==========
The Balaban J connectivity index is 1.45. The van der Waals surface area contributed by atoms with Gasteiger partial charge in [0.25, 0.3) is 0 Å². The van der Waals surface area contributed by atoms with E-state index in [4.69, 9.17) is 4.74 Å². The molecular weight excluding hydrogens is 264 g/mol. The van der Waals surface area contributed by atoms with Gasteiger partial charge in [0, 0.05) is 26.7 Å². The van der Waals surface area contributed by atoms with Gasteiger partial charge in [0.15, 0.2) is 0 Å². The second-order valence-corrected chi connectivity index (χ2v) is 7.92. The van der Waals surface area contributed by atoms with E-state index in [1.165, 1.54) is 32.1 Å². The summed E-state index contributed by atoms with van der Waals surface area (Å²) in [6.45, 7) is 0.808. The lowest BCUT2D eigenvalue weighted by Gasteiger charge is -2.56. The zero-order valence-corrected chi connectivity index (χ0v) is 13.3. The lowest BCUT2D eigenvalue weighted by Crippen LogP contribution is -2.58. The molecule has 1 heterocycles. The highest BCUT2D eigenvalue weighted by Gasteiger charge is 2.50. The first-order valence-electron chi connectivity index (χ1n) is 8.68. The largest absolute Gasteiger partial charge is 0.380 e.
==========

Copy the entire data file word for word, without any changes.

The Balaban J connectivity index is 1.45. The van der Waals surface area contributed by atoms with Gasteiger partial charge in [0.25, 0.3) is 0 Å². The van der Waals surface area contributed by atoms with E-state index in [4.69, 9.17) is 4.74 Å². The molecular weight excluding hydrogens is 264 g/mol. The van der Waals surface area contributed by atoms with Gasteiger partial charge in [0, 0.05) is 26.7 Å². The van der Waals surface area contributed by atoms with Gasteiger partial charge in [0.15, 0.2) is 0 Å². The second-order valence-corrected chi connectivity index (χ2v) is 7.92. The van der Waals surface area contributed by atoms with E-state index in [1.165, 1.54) is 32.1 Å². The summed E-state index contributed by atoms with van der Waals surface area (Å²) in [6.45, 7) is 0.808. The lowest BCUT2D eigenvalue weighted by Gasteiger charge is -2.56. The zero-order valence-corrected chi connectivity index (χ0v) is 13.3. The lowest BCUT2D eigenvalue weighted by Crippen LogP contribution is -2.58. The molecule has 1 heterocycles. The highest BCUT2D eigenvalue weighted by Gasteiger charge is 2.50. The first-order valence-electron chi connectivity index (χ1n) is 8.68. The largest absolute Gasteiger partial charge is 0.380 e.